Is a Chief Gerontology Officer really the best way to give older consumers what they want?
Over-50s account for nearly half of all consumer spending, but many products and services are designed and marketed for younger generations.
Aideen Young explores the idea of hiring ‘Chief Gerontology Officers’ to help businesses deliver for people in later life, and concludes that it may not be the easy fix it first appears.
Someone at work recently shared a blog on a website called Stria, a platform billed as “a media platform for the longevity market”.
“Gerontologists becoming a hotter hire as consumers age”, it proclaims, explaining how some companies have brought gerontologists on board because the potential for brands is huge.
“You’ve heard about CEOs, CFOs and COOs”, it says, “But what about a CGO – as in, Chief Gerontology Officer?”
Sounds sensible? A recent report from IPSOS Mori, produced in partnership with the Centre for Ageing Better, points out that over-50s in the UK make up about one-third of the population, but account for almost half of all consumer spending – a whopping £320 billion a year.
But imagine what that spend might be if companies actually considered the needs of the older consumer!
Companies haven’t given much thought to older consumers, in spite of their potential spending power.
Older consumers want better products and services
Take aids and adaptations that can help people to live independently at home. Why don’t more people have grab rails in their homes? Because grab rails, like other home adaptations currently available are ill-designed and institutional.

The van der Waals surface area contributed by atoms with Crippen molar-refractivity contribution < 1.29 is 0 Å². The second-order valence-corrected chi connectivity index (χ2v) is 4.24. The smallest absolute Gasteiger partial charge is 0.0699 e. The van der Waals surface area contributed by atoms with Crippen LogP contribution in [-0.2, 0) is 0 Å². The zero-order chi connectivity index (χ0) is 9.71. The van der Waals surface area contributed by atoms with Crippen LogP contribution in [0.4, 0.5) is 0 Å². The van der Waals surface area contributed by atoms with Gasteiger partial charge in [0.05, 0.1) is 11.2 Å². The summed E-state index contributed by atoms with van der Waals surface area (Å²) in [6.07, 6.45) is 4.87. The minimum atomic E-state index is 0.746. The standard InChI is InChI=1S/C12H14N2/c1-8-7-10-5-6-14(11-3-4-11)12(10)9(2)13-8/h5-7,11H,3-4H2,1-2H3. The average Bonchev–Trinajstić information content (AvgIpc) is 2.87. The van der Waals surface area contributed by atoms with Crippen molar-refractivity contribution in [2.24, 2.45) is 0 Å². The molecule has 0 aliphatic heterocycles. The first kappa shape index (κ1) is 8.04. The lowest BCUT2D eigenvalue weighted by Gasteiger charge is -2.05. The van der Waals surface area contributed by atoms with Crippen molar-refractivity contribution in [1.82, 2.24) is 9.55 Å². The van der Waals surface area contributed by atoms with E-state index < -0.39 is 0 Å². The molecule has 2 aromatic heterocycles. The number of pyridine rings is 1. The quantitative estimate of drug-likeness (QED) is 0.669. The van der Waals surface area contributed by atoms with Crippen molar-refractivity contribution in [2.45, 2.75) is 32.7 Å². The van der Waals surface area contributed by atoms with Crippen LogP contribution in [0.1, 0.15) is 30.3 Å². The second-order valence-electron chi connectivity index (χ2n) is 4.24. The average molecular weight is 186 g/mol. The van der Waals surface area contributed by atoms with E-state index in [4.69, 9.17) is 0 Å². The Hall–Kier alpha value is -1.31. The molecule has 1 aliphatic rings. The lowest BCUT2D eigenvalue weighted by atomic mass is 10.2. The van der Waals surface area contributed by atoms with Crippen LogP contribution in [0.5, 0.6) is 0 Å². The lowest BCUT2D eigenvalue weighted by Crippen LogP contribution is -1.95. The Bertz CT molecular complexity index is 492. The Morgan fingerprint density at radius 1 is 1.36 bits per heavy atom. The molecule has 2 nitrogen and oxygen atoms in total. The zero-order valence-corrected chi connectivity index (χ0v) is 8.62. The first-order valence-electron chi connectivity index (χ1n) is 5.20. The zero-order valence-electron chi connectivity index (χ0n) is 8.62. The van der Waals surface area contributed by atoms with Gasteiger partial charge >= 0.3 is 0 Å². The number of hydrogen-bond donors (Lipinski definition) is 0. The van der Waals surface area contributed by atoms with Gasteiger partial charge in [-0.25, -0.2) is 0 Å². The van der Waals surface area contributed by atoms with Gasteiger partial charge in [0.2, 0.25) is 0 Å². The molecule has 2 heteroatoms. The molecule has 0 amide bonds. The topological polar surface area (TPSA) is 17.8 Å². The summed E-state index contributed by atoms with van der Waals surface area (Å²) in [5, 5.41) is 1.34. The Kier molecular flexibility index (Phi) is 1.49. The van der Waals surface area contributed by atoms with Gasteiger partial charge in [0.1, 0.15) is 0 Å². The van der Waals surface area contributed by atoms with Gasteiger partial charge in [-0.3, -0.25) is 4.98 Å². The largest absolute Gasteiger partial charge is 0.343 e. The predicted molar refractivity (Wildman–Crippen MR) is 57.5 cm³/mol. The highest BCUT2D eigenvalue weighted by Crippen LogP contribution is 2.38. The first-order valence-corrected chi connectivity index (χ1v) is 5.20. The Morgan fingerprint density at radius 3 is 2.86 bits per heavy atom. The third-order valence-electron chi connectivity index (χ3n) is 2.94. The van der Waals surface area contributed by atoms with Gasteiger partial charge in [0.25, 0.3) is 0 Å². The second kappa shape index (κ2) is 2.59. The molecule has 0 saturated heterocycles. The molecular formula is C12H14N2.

Research by the Centre for Ageing Better last year showed many older people with health conditions and mobility issues delay making vital changes to their homes because of the off-putting and stigmatising appearance of products (as well as the complexity in getting support and information).
The same is true of technology that can enable us to keep doing everyday activities as we age. Why is it that just a fifth of people with hearing aids wear them? Appearance is one factor.
And good luck trying to find the “Easi-Grip garden fork for users with reduced grip, hand or wrist function” on Amazon. It’s buried in Mobility and Daily living aids which in turn is nestled within Medical Supplies and Equipment. Medical Supplies and Equipment for a nifty little gizmo to help you do your gardening?!
I’d argue that companies haven’t given much thought to older consumers, in spite of their potential spending power.
A Chief Gerontology Officer is not the answer
But I don’t think a CGO is what’s needed. The Stria blog opines that “specialized knowledge can help colleagues avoid stereotypes and misunderstandings about older adults”. Too often, they go on, “marketers in their 30s think that because they took care of their grandma, they understand older people.”
Stria seem to think that older people are a different species entirely. Research we undertook to find out what older people want at work concluded that they want exactly the same things as employees of all ages.
Well, the same goes for the consumer requirements of older people. They want the same things as everyone else – useful, attractive and well-designed products. Importantly, what this amounts to is better design for everyone.
So, I say no to the CGO, because it perpetuates the notion of difference. Because if we need Chief Gerontology Officers, then surely we need Chief Millennial Officers and Chief Centennial Officers too.